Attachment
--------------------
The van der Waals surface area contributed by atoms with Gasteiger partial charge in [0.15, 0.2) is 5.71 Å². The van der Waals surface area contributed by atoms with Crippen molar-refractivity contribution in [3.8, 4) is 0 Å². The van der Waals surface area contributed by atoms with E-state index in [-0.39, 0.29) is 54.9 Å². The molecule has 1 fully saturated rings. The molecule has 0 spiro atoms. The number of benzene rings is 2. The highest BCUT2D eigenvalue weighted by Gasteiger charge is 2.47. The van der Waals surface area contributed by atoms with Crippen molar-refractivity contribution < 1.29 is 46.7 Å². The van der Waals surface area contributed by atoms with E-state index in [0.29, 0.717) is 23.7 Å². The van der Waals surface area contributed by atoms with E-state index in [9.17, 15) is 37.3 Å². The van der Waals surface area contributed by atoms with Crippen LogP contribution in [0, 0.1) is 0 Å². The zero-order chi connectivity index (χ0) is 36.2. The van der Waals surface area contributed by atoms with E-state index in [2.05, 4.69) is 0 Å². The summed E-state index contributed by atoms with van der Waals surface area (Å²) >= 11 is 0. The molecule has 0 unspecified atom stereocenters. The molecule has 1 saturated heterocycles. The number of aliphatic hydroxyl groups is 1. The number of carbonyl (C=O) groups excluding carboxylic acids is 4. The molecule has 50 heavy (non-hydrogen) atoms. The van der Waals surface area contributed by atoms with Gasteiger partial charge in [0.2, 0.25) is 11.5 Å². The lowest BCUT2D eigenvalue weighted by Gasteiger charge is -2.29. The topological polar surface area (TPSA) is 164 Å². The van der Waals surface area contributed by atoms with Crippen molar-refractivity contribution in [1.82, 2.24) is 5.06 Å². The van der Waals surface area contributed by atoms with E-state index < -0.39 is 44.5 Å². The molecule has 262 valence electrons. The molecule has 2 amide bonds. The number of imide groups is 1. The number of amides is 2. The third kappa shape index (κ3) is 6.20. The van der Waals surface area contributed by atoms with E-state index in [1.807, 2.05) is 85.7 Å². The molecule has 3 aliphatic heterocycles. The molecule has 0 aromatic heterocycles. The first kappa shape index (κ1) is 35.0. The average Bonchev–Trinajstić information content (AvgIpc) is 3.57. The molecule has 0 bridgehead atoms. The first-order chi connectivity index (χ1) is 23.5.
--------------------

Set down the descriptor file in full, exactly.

The van der Waals surface area contributed by atoms with Gasteiger partial charge in [0.15, 0.2) is 5.71 Å². The van der Waals surface area contributed by atoms with Crippen molar-refractivity contribution in [3.8, 4) is 0 Å². The van der Waals surface area contributed by atoms with E-state index in [-0.39, 0.29) is 54.9 Å². The molecule has 1 fully saturated rings. The molecule has 0 spiro atoms. The number of benzene rings is 2. The highest BCUT2D eigenvalue weighted by Gasteiger charge is 2.47. The van der Waals surface area contributed by atoms with Crippen molar-refractivity contribution < 1.29 is 46.7 Å². The van der Waals surface area contributed by atoms with E-state index in [0.29, 0.717) is 23.7 Å². The van der Waals surface area contributed by atoms with E-state index in [9.17, 15) is 37.3 Å². The van der Waals surface area contributed by atoms with Crippen LogP contribution in [0, 0.1) is 0 Å². The zero-order chi connectivity index (χ0) is 36.2. The van der Waals surface area contributed by atoms with E-state index in [2.05, 4.69) is 0 Å². The summed E-state index contributed by atoms with van der Waals surface area (Å²) >= 11 is 0. The molecule has 0 unspecified atom stereocenters. The molecule has 1 saturated heterocycles. The number of aliphatic hydroxyl groups is 1. The number of carbonyl (C=O) groups excluding carboxylic acids is 4. The molecule has 50 heavy (non-hydrogen) atoms. The van der Waals surface area contributed by atoms with Gasteiger partial charge in [0.2, 0.25) is 11.5 Å². The lowest BCUT2D eigenvalue weighted by Gasteiger charge is -2.29. The topological polar surface area (TPSA) is 164 Å². The van der Waals surface area contributed by atoms with Crippen molar-refractivity contribution in [1.82, 2.24) is 5.06 Å². The van der Waals surface area contributed by atoms with E-state index < -0.39 is 44.5 Å². The molecule has 262 valence electrons. The molecule has 2 amide bonds. The number of imide groups is 1. The number of amides is 2. The third kappa shape index (κ3) is 6.20. The van der Waals surface area contributed by atoms with E-state index in [1.807, 2.05) is 85.7 Å². The molecule has 3 aliphatic heterocycles. The molecule has 0 aromatic heterocycles. The first kappa shape index (κ1) is 35.0. The average Bonchev–Trinajstić information content (AvgIpc) is 3.57. The molecule has 0 bridgehead atoms. The first-order chi connectivity index (χ1) is 23.5.